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New Jersey Latest State to Extend Protection to Pregnant Employees

The move to end discrimination against pregnancy in the workforce has taken another step. New Jersey Governor Chris Christie signed the Pregnant Worker’s Fairness Act (PWFA) on January 21, 2014, becoming the latest state to extend their accommodation requirements to pregnant workers.

The PWFA - an amendment to the New Jersey Law Against Discrimination - takes effect immediately and applies to all employers in the state with the exception of federal employers. The regulation prohibits discrimination on the basis of pregnancy, including a provision that employers must provide reasonable accommodations to pregnant employees upon the advice of a physician unless it will bring undue hardship upon the business. Examples of accommodations include providing bathroom or rest breaks, modifying work schedules, and providing temporary transfers to less strenuous or hazardous work.


This law follows closely on the heels of Maryland which recently signed the Reasonable Accommodations for Disabilities Due to Pregnancy Law, which took effect on October 1, 2013. Similar to the New Jersey regulation, the law requires employers with at least 15 employees to provide accommodations to employees who are disabled due to pregnancy, unless the accommodation would cause undue hardship.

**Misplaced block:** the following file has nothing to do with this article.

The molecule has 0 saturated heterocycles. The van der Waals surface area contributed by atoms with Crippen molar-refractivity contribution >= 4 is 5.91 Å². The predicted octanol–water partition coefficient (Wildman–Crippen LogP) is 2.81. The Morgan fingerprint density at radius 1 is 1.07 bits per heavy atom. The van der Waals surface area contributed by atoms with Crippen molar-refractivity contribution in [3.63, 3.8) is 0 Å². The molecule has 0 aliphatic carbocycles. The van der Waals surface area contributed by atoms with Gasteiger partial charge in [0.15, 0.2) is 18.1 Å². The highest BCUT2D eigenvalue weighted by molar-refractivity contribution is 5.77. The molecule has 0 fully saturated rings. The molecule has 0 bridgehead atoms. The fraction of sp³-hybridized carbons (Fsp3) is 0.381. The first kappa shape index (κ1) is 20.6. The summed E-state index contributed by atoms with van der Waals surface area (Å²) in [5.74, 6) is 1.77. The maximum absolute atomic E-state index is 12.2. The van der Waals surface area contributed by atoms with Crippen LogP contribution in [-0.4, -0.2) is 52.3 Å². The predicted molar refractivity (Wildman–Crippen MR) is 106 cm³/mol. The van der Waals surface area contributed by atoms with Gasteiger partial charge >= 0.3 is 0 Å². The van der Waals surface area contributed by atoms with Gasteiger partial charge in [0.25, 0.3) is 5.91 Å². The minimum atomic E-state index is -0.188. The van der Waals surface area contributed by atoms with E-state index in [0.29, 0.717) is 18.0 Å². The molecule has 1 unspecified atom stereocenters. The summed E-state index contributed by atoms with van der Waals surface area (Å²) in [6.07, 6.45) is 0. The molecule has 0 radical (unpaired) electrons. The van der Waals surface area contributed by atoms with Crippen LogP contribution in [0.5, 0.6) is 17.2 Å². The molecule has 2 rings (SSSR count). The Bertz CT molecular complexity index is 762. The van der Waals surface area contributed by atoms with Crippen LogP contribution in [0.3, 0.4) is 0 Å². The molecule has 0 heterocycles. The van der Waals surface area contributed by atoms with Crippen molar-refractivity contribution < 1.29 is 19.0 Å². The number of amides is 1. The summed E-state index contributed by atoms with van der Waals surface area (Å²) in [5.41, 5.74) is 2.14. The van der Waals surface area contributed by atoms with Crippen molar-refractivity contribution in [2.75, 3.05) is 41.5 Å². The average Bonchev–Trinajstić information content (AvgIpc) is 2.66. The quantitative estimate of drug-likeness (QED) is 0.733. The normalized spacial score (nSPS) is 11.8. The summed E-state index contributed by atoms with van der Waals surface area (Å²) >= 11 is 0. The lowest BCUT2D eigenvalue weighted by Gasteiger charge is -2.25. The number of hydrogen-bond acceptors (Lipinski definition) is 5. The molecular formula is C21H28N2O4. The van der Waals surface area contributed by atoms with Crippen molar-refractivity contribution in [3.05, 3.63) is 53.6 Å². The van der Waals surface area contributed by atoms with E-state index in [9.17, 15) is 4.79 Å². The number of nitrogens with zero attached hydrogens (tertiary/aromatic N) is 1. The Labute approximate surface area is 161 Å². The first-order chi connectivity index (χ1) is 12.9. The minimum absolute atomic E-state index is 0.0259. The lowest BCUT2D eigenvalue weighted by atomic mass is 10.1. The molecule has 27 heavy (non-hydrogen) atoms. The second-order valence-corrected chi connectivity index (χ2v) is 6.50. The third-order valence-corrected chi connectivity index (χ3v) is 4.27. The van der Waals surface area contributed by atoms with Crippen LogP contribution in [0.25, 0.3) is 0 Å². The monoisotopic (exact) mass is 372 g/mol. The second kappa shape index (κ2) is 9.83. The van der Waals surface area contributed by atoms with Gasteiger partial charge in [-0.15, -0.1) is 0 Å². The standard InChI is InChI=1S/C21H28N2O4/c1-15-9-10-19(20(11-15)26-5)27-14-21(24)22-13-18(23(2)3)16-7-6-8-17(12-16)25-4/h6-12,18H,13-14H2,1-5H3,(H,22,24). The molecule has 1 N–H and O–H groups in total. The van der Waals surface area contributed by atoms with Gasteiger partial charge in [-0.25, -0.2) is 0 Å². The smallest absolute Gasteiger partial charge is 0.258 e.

California made amendments to the Pregnancy Disability Leave and the California Family Rights Act at the end of 2012 to extend coverage to “perceived pregnancy,” defined as “being regarded or treated by an employer or other covered entity as being pregnant or having a related medical condition.” The new regulation applies to employers with at least five employees and provides up to four months of pregnancy disability leave to employees who are “disabled by pregnancy.”

New Jersey, Maryland and California are just a few of the states that have passed legislation making pregnancy disability a qualifying condition under disability plans and preventing employers from taking otherwise adverse action against pregnant and nursing mothers. Some states have also enacted legislation to ensure women are not penalized for taking breastfeeding breaks.

If you operate in any of the jurisdictions above, make sure you understand your rights and responsibilities and ensure that the provisions are included in your employee handbook and clearly communicated to employees.

Have a question about any of the regulations above? Contact us!

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Founded in 1987, Presagia has a long history of helping organizations solve complex business problems with easy-to-use solutions. Today, this means providing cloud-based absence management solutions that enable organizations to be more efficient, control lost time and risk, and strengthen compliance with federal, state and municipal leave and accommodation laws.

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